>>>>> properties of a "queue" in JMS semantics, but looks like how we
>>>>> currently implement "topics" in AMQP 0-x.
>>>>> Given the above I think it is fruitless and indeed even incorrect to
>>>>> attempt to determine whether a given address satisfies JMS "Queue" or
>>>>> JMS "Topic" semantics based on the address itself.
>>>>> -- Rob
>>>>>> Regards,
>>>>>> Rajith
>>>>>> On Mon, Feb 27, 2012 at 11:30 PM, Rajith Attapattu <rajith77@gmail.com>
>>>>>>> As per the discussion on QPID-792, I'm moving the discussion
onto the
>>>>>>> dev list under.
>>>>>>> I have attempted to summarise the current behaviour and some
of the
>>>>>>> comments expressed by Rob and Robbie.
>>>>>>> Currently the clients (C++, python and JMS) resolves an address
>>>>>>> the 0-10 protocol) as follows.
>>>>>>> 1. If the name resolves to a queue, we treat it as a Queue
>>>>>>> 2. If the name resolves to an exchange, we treat is a Topic
>>>>>>> 3. If it doesn't resolve to either, we treat it as a Queue.
>>>>>>> Rob made the following comments
>>>>>>> "I don't think that we should be trying to do this because I'm
>>>>>>> sure that it is impossible to determine what is a Queue and what
is a
>>>>>>> Topic.
>>>>>>> I think the closest we can come is to say that an address that
>>>>>>> you have to create a new temporary auto-delete exclusive queue
>>>>>>> every consumer should be treated as a topic... but the converse
is not
>>>>>>> true. As far as I am concerned the distinction between Queue
and Topic
>>>>>>> is something that only the "administrator" can determine, and
the code
>>>>>>> cannot determine dynamically."
>>>>>>> Robbie also expressed the following,
>>>>>>> "I also think that the (Java) client shouldnt be making gueses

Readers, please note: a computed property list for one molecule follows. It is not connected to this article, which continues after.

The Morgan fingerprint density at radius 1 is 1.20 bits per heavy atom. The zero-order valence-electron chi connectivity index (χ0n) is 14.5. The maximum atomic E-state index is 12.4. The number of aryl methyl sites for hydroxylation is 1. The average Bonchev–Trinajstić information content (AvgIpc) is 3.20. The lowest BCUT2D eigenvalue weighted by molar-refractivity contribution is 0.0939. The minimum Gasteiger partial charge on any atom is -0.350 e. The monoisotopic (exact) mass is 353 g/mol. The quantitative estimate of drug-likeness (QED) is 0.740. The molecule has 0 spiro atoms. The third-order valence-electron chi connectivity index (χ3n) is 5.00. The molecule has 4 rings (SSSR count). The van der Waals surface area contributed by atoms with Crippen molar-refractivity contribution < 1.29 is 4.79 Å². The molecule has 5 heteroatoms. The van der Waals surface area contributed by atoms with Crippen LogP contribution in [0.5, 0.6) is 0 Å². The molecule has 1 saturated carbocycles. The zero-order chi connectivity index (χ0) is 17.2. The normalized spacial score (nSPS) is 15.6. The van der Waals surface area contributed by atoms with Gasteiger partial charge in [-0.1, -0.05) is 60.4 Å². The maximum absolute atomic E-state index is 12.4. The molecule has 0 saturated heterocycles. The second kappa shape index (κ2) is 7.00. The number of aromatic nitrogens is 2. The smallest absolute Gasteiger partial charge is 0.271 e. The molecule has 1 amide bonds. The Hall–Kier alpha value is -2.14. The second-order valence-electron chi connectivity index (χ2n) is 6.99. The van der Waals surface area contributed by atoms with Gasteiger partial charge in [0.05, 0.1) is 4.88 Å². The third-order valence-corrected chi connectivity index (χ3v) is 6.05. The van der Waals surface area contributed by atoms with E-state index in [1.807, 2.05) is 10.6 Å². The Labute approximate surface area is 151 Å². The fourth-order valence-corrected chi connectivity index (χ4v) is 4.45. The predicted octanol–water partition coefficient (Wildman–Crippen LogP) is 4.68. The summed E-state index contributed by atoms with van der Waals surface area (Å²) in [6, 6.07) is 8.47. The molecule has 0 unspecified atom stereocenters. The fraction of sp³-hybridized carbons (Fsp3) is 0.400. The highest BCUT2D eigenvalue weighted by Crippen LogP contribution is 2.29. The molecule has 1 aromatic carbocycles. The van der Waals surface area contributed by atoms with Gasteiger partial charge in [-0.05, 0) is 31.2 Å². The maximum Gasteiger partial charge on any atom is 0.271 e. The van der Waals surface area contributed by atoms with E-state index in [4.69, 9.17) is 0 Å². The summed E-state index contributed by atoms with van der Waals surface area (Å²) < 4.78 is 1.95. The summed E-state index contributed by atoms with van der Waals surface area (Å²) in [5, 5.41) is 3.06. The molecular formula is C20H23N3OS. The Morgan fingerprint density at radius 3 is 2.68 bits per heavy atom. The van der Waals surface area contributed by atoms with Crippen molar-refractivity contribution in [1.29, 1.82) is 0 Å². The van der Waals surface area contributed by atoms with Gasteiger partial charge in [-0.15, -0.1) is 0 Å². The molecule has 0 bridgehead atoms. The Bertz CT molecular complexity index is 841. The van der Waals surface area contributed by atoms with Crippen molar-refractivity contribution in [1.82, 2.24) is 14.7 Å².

as to
>>>>>>> whether something is a Queue or a Topic, as I'm sure was fairly
>>>>>>> evident from previous mailings on the subject last year. If that
>>>>>>> questionable behaviour is causing pain, then we should at least
>>>>>>> consider simply not doing it. Destination is itself only the
>>>>>>> interface of Queue and Topic, it doesnt actually offer any methods
>>>>>>> (even the toString, though for backwards compatibility reasons
>>>>>>> admitedly) and really only serves to allow creating Topic and
>>>>>>> consumers etc without having to have a specific Session type.
>>>>>>> realise forcing users to specify queue or topic in the address
>>>>>>> wouldnt be consistent with the other clients, but I do think
its worth
>>>>>>> noting that the Java client isn't entirely consistent with the
>>>>>>> clients for obvious reasons and trying to make it more so isnt
>>>>>>> necessarily always going to be a helpful or useful thing."
>>>>>>> Rob, further states that we could utilize the queue and topic
>>>>>>> qualifiers that is currently present in our JNDI mechanism.
>>>>>>> "I don't think the queue/topic distinction even needs to go into
>>>>>>> address - it should only needs to be defined some way in the
>>>>>>> source
>>>>>>> e.g. in a properties file then things that begin
>>>>>>> queue.<NAME>=<address string>
>>>>>>> would be queues, and
>>>>>>> topic.<NAME>=<address string>
>>>>>>> would be topics"
>>>>>>> Regards,
>>>>>>> Rajith
>>>>>> ---------------------------------------------------------------------
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>>>>>> Project:      http://qpid.apache.org
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>>>> ---------------------------------------------------------------------
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>> ---------------------------------------------------------------------
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>> Project:      http://qpid.apache.org
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> ---------------------------------------------------------------------
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> Project:      http://qpid.apache.org